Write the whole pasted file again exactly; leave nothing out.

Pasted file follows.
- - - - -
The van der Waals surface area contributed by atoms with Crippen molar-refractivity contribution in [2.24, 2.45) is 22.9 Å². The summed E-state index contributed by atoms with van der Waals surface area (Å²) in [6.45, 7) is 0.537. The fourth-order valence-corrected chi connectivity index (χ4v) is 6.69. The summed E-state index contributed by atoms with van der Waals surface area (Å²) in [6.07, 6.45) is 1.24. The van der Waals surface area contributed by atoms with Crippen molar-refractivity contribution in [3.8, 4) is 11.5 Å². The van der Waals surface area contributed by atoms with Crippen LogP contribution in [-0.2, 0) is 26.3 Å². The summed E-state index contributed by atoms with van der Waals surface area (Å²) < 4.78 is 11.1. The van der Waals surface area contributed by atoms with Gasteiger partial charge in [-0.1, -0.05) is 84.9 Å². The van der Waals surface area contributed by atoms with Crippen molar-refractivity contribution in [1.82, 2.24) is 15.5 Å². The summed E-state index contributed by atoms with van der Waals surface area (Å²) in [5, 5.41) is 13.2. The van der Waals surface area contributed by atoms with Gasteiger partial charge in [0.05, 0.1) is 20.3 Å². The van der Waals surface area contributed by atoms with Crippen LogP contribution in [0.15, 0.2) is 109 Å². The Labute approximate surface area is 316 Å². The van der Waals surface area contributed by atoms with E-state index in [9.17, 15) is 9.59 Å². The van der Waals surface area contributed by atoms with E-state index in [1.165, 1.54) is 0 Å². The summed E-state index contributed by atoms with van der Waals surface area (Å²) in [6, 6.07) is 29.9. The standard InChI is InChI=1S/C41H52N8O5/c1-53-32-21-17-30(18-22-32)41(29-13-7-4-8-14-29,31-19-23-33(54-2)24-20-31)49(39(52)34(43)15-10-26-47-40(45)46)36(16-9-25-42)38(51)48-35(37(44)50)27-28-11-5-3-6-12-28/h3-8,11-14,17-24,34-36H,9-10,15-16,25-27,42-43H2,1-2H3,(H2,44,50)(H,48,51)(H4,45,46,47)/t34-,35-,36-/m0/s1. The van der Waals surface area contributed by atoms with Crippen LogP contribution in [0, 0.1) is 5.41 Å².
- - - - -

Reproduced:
The van der Waals surface area contributed by atoms with Crippen molar-refractivity contribution in [2.24, 2.45) is 22.9 Å². The summed E-state index contributed by atoms with van der Waals surface area (Å²) in [6.45, 7) is 0.537. The fourth-order valence-corrected chi connectivity index (χ4v) is 6.69. The summed E-state index contributed by atoms with van der Waals surface area (Å²) in [6.07, 6.45) is 1.24. The van der Waals surface area contributed by atoms with Crippen molar-refractivity contribution in [3.8, 4) is 11.5 Å². The van der Waals surface area contributed by atoms with Crippen LogP contribution in [-0.2, 0) is 26.3 Å². The summed E-state index contributed by atoms with van der Waals surface area (Å²) < 4.78 is 11.1. The van der Waals surface area contributed by atoms with Gasteiger partial charge in [-0.1, -0.05) is 84.9 Å². The van der Waals surface area contributed by atoms with Crippen molar-refractivity contribution in [1.82, 2.24) is 15.5 Å². The summed E-state index contributed by atoms with van der Waals surface area (Å²) in [5, 5.41) is 13.2. The van der Waals surface area contributed by atoms with Gasteiger partial charge in [0.05, 0.1) is 20.3 Å². The van der Waals surface area contributed by atoms with Crippen LogP contribution in [0.15, 0.2) is 109 Å². The Labute approximate surface area is 316 Å². The van der Waals surface area contributed by atoms with E-state index in [9.17, 15) is 9.59 Å². The van der Waals surface area contributed by atoms with E-state index in [1.165, 1.54) is 0 Å². The summed E-state index contributed by atoms with van der Waals surface area (Å²) in [6, 6.07) is 29.9. The standard InChI is InChI=1S/C41H52N8O5/c1-53-32-21-17-30(18-22-32)41(29-13-7-4-8-14-29,31-19-23-33(54-2)24-20-31)49(39(52)34(43)15-10-26-47-40(45)46)36(16-9-25-42)38(51)48-35(37(44)50)27-28-11-5-3-6-12-28/h3-8,11-14,17-24,34-36H,9-10,15-16,25-27,42-43H2,1-2H3,(H2,44,50)(H,48,51)(H4,45,46,47)/t34-,35-,36-/m0/s1. The van der Waals surface area contributed by atoms with Crippen LogP contribution in [0, 0.1) is 5.41 Å².